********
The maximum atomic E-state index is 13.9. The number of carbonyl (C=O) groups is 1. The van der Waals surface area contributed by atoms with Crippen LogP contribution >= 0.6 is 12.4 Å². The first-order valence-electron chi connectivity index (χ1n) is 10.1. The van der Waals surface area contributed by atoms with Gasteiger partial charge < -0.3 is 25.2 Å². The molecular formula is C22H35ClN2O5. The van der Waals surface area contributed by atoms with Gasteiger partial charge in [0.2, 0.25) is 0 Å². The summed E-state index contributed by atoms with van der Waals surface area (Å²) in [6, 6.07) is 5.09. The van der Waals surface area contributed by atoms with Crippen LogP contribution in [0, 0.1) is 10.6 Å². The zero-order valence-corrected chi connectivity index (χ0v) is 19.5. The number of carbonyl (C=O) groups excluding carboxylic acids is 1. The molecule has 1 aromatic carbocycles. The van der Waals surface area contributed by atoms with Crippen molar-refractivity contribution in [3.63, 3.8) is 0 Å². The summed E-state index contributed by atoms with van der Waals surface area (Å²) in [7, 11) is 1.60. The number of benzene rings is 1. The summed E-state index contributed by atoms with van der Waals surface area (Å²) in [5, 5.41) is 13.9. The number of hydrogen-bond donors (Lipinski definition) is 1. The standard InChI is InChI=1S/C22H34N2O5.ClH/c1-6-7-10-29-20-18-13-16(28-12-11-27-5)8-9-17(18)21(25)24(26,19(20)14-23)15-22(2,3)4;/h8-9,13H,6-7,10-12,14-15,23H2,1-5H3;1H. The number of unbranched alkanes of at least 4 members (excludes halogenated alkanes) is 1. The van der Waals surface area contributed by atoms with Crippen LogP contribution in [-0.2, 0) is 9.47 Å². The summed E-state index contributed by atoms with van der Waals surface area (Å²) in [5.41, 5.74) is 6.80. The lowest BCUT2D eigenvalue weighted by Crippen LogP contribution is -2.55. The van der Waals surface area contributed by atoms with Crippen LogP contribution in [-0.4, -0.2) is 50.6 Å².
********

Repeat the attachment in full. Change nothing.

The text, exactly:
The maximum atomic E-state index is 13.9. The number of carbonyl (C=O) groups is 1. The van der Waals surface area contributed by atoms with Crippen LogP contribution >= 0.6 is 12.4 Å². The first-order valence-electron chi connectivity index (χ1n) is 10.1. The van der Waals surface area contributed by atoms with Gasteiger partial charge < -0.3 is 25.2 Å². The molecular formula is C22H35ClN2O5. The van der Waals surface area contributed by atoms with Gasteiger partial charge in [0.2, 0.25) is 0 Å². The summed E-state index contributed by atoms with van der Waals surface area (Å²) in [6, 6.07) is 5.09. The van der Waals surface area contributed by atoms with Crippen LogP contribution in [0, 0.1) is 10.6 Å². The zero-order valence-corrected chi connectivity index (χ0v) is 19.5. The number of carbonyl (C=O) groups excluding carboxylic acids is 1. The molecule has 1 aromatic carbocycles. The van der Waals surface area contributed by atoms with Crippen molar-refractivity contribution in [3.63, 3.8) is 0 Å². The summed E-state index contributed by atoms with van der Waals surface area (Å²) in [7, 11) is 1.60. The number of benzene rings is 1. The summed E-state index contributed by atoms with van der Waals surface area (Å²) in [5, 5.41) is 13.9. The number of hydrogen-bond donors (Lipinski definition) is 1. The standard InChI is InChI=1S/C22H34N2O5.ClH/c1-6-7-10-29-20-18-13-16(28-12-11-27-5)8-9-17(18)21(25)24(26,19(20)14-23)15-22(2,3)4;/h8-9,13H,6-7,10-12,14-15,23H2,1-5H3;1H. The number of unbranched alkanes of at least 4 members (excludes halogenated alkanes) is 1. The van der Waals surface area contributed by atoms with Crippen LogP contribution in [-0.2, 0) is 9.47 Å². The summed E-state index contributed by atoms with van der Waals surface area (Å²) in [5.41, 5.74) is 6.80. The lowest BCUT2D eigenvalue weighted by Crippen LogP contribution is -2.55. The van der Waals surface area contributed by atoms with Crippen LogP contribution in [-0.4, -0.2) is 50.6 Å².